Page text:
Chapter 1, Part 9
In the early ninth century AD under the rule of Samaratungga, the union between Medang and Srivijaya grew stronger, the kingdom was largely in peace, allowing artistry and craftsmanship to flourish. However unlike the expansionist Dharanindra, the new king ruled his kingdom in a more pacifist way, focusing on spreading the teachings of the Buddha rather than incorporating other kingdoms in the region into its sphere of influence. He had one daughter and one son, named Pramodhawardhani and Balaputra, respectively. But that is in fact only one version of the story.
The scarcity of inscription or written document that survived over the course of centuries regarding the Sailendras – or in the case of the availability of them, the contradicting information from different inscriptions – leads to confusion among historians. Some say, for instance, Balaputra was Samaratungga’s son, hence Pramodhawardhani’s brother. But according to others, he was the son of Samaragrawira (Samaratungga’s father), making him Pramodhawardhani’s uncle. However another theory suggests that Samaragrawira and Samaratungga were in fact the same person.
Upon Samaratungga’s death, Pramodhawardhani was next in line to claim the throne. However there was one problem: she was married to a Hindu king of the Sanjaya dynasty (or according to others: Hindu Sailendras) named Mpu Manuku who was later known as Rakai Pikatan. The return of the Sanjayas to the royal court of Medang threatened the close alliance between Medang and Srivijaya. Some believe the new Hindu king fought Balaputra, resulting in the latter’s retreat to Sumatra. Others believe that there was never any war between the two, and Balaputra’s shift to Buddhist Srivijaya was on his own will.
Nevertheless the marriage of Rakai Pikatan, a Shaivite Hindu, with Pramodhawardhani, a Mahayana Buddhist, was seen as a further effort to unify the people of Medang. Rakai Pikatan’s co-reign with his wife not only promoted Hinduism but also ensured Buddhism remain an important religion in the kingdom. During their co-reign many new Hindu, as well as Buddhist, temples were constructed, often not too far from each other symbolizing harmony of the two religions at that time. However to mark the resurgence of Hinduism in the kingdom of Medang, a new, majestic Hindu temple was envisioned to match Borobudur’s splendor. The new monument, built only a few decades after the completion of the Buddhist colossal stepped pyramid, was called Shivagrha, ‘house of Shiva’, today’s Candi Siwa at Prambanan temple complex.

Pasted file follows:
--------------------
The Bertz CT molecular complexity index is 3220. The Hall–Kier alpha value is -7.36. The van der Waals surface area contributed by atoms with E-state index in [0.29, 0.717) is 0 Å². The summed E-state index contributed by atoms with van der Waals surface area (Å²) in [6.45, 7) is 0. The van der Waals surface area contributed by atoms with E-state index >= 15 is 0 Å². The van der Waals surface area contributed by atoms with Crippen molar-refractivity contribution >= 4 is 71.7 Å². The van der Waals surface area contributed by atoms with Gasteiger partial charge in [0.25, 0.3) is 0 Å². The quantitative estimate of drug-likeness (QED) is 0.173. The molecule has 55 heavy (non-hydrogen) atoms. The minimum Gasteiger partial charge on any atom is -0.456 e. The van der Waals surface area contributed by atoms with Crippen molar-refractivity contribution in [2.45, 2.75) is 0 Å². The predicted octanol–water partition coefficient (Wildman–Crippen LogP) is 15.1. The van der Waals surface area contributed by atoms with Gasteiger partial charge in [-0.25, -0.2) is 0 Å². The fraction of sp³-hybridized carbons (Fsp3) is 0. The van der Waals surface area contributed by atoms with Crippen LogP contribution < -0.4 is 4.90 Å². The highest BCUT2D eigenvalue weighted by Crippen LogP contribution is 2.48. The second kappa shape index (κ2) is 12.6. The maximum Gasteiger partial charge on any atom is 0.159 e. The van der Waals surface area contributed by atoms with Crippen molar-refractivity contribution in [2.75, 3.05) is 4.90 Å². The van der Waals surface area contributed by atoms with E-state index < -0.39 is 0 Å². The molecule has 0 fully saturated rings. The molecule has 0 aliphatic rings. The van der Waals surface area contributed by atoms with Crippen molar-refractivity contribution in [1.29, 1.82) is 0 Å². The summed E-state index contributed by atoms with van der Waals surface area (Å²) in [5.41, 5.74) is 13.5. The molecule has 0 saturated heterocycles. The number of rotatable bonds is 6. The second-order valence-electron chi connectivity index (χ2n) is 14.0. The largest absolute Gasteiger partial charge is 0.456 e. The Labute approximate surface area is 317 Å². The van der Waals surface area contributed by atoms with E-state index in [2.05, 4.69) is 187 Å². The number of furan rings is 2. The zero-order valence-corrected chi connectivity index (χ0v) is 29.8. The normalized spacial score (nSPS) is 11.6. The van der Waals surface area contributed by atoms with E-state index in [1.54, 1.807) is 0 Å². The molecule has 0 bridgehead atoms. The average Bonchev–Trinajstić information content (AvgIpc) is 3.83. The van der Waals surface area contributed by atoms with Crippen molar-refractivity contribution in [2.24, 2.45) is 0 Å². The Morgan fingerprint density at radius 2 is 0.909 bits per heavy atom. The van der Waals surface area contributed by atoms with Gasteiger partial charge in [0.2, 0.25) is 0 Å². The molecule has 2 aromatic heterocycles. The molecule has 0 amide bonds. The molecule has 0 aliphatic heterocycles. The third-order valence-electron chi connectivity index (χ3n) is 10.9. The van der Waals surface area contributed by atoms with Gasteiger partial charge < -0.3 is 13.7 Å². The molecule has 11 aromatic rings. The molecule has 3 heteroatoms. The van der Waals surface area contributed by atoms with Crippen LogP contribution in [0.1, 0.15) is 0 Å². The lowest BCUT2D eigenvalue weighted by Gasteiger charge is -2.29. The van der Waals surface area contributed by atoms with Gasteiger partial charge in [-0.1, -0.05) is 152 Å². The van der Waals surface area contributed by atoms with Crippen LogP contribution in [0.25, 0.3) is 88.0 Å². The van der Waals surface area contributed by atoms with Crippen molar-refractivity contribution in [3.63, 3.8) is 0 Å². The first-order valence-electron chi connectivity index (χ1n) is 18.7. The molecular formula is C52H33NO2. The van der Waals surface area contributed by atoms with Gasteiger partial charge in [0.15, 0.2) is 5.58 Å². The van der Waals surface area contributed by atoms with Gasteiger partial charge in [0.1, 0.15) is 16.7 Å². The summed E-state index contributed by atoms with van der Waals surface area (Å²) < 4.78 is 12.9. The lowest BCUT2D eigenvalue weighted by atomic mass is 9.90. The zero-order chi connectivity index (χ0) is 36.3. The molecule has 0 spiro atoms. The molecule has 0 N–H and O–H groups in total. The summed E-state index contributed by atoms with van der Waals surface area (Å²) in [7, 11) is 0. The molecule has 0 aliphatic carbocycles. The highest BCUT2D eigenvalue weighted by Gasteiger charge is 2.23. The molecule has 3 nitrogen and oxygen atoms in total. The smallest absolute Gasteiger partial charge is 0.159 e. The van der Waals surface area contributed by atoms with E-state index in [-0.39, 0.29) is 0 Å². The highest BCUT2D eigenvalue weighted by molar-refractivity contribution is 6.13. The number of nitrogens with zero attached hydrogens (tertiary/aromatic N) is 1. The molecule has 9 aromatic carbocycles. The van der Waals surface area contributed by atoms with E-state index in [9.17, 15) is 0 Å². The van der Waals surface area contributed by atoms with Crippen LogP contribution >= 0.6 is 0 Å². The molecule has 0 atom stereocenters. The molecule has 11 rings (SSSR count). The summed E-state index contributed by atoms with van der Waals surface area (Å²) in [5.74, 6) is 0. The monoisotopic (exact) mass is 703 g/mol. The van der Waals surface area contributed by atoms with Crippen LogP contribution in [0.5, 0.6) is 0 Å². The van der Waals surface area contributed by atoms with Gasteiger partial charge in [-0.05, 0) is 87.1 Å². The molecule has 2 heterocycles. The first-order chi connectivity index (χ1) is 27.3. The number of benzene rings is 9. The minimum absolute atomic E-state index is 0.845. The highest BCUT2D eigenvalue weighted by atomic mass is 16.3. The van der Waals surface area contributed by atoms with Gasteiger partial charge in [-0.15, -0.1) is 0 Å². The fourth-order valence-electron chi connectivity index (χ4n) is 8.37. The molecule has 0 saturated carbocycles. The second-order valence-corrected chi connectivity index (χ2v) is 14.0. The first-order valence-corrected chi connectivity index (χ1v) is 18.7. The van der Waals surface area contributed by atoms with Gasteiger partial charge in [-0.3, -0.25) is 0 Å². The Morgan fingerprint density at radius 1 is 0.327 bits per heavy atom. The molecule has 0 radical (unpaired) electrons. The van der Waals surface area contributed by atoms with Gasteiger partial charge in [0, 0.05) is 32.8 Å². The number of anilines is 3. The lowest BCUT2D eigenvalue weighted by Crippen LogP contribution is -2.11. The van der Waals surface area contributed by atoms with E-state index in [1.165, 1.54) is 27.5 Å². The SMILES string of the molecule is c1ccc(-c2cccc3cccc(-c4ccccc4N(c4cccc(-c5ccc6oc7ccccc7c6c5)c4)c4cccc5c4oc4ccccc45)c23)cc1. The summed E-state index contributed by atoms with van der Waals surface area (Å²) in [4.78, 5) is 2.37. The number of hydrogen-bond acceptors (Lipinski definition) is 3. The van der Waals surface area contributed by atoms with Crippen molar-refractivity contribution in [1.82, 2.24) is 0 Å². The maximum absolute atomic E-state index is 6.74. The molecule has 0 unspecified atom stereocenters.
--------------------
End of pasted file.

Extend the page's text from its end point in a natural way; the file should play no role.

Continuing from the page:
Taking the location near Manjusrigrha (Candi Sewu), the former royal temple of Medang, Shivagrha was built to the height of 47 meters – 12 meters taller than Borobudur. The main temple was erected during Rakai Pikatan’s reign. However his successor added more structures and enlarged the entire compound to consist of more than 200 temples.
Two other temples were later added to the south and north of Candi Siwa, dedicated to the other Trimurti gods: Brahma and Vishnu (Wisnu), respectively. In front of each of the three, vahana (vehicle) temples were built: Nandi the bull in front of Candi Siwa, Angsa the swan in front of Candi Brahma, and Garuda the bird warrior in front of Candi Wisnu. On the corners of the main temple ground once stood small temples of the Lokapalas, guardians of the directions, also called Astadikpala (guardians of eight directions).
Stories from the Hindu epic Ramayana were carved on Candi Siwa and Brahma, while on Candi Wisnu the story of Krishna, one of the avatars of Vishnu. At Candi Siwa images of the eight Lokapalas were sculpted on its eight cardinal directions, clockwise from northeast: Ishana, Indra, Agni, Yama, Nirrti, Varuna (Baruna), Vayu (Bayu), and Kubera. However at the other main temples the Lokapalas were absent, replaced with images of brahmins at Candi Brahma, and devatas (gods) flanked by apsaras (celestial nymphs) at Candi Wisnu. At the base of all the main temples panels of a singa (sinha/lion) flanked by kalpataru trees with two kinnaras under each tree adorned all sides of the temples. Not found anywhere else, such panel is also known as the Prambanan panel.
Beyond the main temple ground scattered smaller, less significant temples called Pervara, or Candi Perwara. Their reconstruction was never completed due to insufficient original stones because of past looting and the dismantling of the shrines to build other structures. However, even without the Pervara temples, one can see that Candi Prambanan did serve its purpose to signify the return of Hinduism to power in Java in an elegant and grand manner.
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